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Robinhood buys crypto exchange Bitstamp in surprise $200 million deal

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Robinhood announced on Thursday that it has acquired Bitstamp, one of the world’s oldest cryptocurrency exchanges, in an all-cash deal expected to be worth around $200 million. The acquisition, which is expected to close in the first half of 2025, will advance one of Robinhood’s strategic goals by expanding the company’s presence in overseas markets.

Bitstamp has been a fixture of the crypto industry since 2011 when it launched in Slovenia, and then relocated to Luxembourg and the U.K. Its marketshare has declined in recent years, however, and despite having four to five million customers, Bitstamp now ranks 16th in trading volume among cryptocurrency exchanges. Its biggest market remains Europe, but it also has customers in the UK, Asia and the U.S.

In an interview with Fortune, Robinhood Crypto’s General Manager, Johann Kerbrat, pointed out that Bitstamp has 50 active licenses across the globe, and that the exchange also does a robust trade with institutions. He added that the deal will be a significant first step towards another of Robinhood’s strategic priorities, which is developing an institutional business to complement its fast-growing suite of consumer products.

The acquisition comes as a surprise since there had been no reports Bitstamp was up for sale, and as Robinhood is bouncing back from a brutal 2023 that saw the price of its shares, which are currently trading around $22, fall as low as $7. The downturn, which led to rumors that Robinhood had become an acquisition target, was part of a broader reckoning that cast doubt on the overall health of the fin-tech sector.

In 2024, the story has been much different for Robinhood as the company posted record earnings for Q1, and last week announced a $1 billion stock buyback. Meanwhile, it has begun to move away from the feast-or-famine business of stock trading, adding services like credit cards and retirement accounts that are less prone to market fluctuations.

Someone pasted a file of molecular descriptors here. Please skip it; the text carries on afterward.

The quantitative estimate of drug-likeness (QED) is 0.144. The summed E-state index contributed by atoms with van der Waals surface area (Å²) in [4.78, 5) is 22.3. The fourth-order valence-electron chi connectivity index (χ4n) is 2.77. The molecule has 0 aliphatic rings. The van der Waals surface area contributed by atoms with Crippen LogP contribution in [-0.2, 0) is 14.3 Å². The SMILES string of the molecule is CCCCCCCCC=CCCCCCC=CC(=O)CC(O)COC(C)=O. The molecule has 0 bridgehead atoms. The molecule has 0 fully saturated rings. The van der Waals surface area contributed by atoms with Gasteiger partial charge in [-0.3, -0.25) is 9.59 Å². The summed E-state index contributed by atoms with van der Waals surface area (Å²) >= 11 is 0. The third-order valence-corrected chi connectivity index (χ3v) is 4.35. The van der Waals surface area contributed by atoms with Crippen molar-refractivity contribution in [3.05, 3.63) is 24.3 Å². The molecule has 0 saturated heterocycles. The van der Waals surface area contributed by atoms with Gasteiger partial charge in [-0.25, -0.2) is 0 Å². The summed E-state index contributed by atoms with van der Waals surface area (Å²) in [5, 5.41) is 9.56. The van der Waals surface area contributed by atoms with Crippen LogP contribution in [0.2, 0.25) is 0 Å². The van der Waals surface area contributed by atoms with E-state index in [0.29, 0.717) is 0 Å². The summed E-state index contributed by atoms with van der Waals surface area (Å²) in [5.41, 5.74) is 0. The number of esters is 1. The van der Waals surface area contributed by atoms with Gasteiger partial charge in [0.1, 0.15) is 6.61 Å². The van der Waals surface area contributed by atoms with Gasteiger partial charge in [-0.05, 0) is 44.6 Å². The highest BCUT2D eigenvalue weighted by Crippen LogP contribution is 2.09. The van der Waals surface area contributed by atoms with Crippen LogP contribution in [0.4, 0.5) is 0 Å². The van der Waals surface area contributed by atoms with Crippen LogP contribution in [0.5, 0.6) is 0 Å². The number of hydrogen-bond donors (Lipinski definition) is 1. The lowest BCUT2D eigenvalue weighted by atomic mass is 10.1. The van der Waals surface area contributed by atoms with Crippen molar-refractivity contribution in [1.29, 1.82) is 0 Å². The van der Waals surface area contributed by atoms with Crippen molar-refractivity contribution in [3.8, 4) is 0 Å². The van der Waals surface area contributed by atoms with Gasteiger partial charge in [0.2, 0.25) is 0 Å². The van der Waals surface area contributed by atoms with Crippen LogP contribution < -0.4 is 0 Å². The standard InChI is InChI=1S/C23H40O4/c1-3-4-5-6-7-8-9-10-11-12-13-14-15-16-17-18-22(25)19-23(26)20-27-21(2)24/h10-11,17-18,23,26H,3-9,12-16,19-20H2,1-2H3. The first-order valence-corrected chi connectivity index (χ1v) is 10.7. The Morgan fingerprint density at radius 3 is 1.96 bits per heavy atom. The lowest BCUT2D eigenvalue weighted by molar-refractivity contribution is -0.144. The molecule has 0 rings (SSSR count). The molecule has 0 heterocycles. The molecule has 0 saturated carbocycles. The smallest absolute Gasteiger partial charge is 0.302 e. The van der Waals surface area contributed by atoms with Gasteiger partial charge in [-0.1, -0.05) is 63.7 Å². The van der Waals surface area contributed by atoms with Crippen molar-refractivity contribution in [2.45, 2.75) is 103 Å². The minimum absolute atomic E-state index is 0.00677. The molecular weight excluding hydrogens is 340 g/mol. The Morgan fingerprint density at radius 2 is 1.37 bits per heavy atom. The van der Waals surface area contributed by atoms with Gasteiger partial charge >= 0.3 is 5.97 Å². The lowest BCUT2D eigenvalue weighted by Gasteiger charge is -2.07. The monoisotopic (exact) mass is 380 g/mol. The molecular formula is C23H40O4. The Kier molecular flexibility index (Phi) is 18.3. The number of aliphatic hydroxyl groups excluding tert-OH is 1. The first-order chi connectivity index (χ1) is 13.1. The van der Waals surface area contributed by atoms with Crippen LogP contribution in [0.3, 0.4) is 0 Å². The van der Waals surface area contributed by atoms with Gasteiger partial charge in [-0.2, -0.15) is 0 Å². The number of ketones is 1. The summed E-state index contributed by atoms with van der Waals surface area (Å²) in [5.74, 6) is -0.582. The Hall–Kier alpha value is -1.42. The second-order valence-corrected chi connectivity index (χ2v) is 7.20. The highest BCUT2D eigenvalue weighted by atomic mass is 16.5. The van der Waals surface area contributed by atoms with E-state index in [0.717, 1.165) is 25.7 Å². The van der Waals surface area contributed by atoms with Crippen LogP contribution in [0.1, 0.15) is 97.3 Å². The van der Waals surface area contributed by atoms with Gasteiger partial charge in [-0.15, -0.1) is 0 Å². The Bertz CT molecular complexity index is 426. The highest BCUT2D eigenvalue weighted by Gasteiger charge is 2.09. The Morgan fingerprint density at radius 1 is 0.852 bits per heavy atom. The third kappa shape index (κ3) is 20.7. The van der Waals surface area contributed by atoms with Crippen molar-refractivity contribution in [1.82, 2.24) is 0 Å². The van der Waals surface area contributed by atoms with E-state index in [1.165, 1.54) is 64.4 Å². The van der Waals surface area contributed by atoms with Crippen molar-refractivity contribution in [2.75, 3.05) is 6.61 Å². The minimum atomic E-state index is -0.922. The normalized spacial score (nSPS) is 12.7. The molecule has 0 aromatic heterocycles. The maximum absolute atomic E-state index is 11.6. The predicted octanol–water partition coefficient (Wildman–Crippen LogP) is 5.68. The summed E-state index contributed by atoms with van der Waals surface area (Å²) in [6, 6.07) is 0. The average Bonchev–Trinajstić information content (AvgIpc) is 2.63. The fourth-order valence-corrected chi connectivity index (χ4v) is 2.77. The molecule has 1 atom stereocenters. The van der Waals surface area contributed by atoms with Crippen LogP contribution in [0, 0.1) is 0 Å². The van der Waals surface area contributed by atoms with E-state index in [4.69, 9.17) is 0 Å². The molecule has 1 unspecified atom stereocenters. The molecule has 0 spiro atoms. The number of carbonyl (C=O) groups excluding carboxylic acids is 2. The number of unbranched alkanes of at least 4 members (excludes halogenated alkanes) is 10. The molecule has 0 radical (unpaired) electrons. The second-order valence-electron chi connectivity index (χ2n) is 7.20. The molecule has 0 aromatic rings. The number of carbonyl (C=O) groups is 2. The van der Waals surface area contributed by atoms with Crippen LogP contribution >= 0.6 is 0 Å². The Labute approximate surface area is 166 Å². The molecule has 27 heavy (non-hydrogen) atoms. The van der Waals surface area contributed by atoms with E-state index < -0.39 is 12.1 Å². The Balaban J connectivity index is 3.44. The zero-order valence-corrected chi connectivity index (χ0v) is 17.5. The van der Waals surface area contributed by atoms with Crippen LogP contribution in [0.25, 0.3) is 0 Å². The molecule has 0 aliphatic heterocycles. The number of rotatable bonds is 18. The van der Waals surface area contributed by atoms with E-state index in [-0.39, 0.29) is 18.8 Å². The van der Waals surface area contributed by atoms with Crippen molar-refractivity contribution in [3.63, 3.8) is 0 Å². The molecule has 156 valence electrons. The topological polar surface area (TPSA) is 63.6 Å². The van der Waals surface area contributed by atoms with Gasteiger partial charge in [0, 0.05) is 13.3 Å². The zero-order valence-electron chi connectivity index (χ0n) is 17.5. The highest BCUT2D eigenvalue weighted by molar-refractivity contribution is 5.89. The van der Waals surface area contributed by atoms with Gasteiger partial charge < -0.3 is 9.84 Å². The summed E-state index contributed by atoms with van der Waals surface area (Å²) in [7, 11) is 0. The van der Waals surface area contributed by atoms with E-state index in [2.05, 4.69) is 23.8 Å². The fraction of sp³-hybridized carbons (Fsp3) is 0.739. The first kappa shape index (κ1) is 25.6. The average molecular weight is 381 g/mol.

Robinhood’s acquisition of Bitstamp coincides with a huge upswing in the crypto markets that has seen the price of Bitcoin climb over 60% since the start of the year, and the company post a three-fold increase in crypto revenue during the first quarter.

The deal also has the potential to transform Robinhood’s current crypto operations, which primarily revolve around sourcing Bitcoin and other currencies from market makers. In acquiring Bitstamp, Robinhood will be able to source crypto from its own exchange instead, and potentially invite its customers to trade there. Bitstamp also offers as many as 85 digital tokens in some of its markets, compared to the dozen or so offered by Robinhood, as well as lending and staking services.

Any attempt by Robinhood to increase its crypto offerings in the U.S. could face scrutiny from the Securities and Exchange Commission, which signaled in May that it plans to sue the company over its token offerings. The move by the SEC came as part of a broader assault on the crypto industry, but one that may be on shaky legal ground as both courts and elected officials have accused the agency of overreach.

As for whether Bitstamp will remain as a stand-alone brand, or be renamed as a Robinhood product, Kerbrat said it is premature to say since the deal will only be closing next year.

The acquisition comes nearly a year after reports that Bitstamp was in talks to raise funds to expand its operations in the U.K. and Asia. At the time, the company’s CEO Jean-Baptiste Graftieaux said the company was not looking to sell itself.

In the Robinhood press release announcing the acquisition, Gratfieaux stated: “Bringing Bitstamp’s platform and expertise into Robinhood’s ecosystem will give users an enhanced trading experience with a continuing commitment to compliance, security, and customer-centricity.”

Barclays Capital served as the financial advisor to Robinhood for the deal, while Galaxy Digital Partners served as advisor to Bitstamp.



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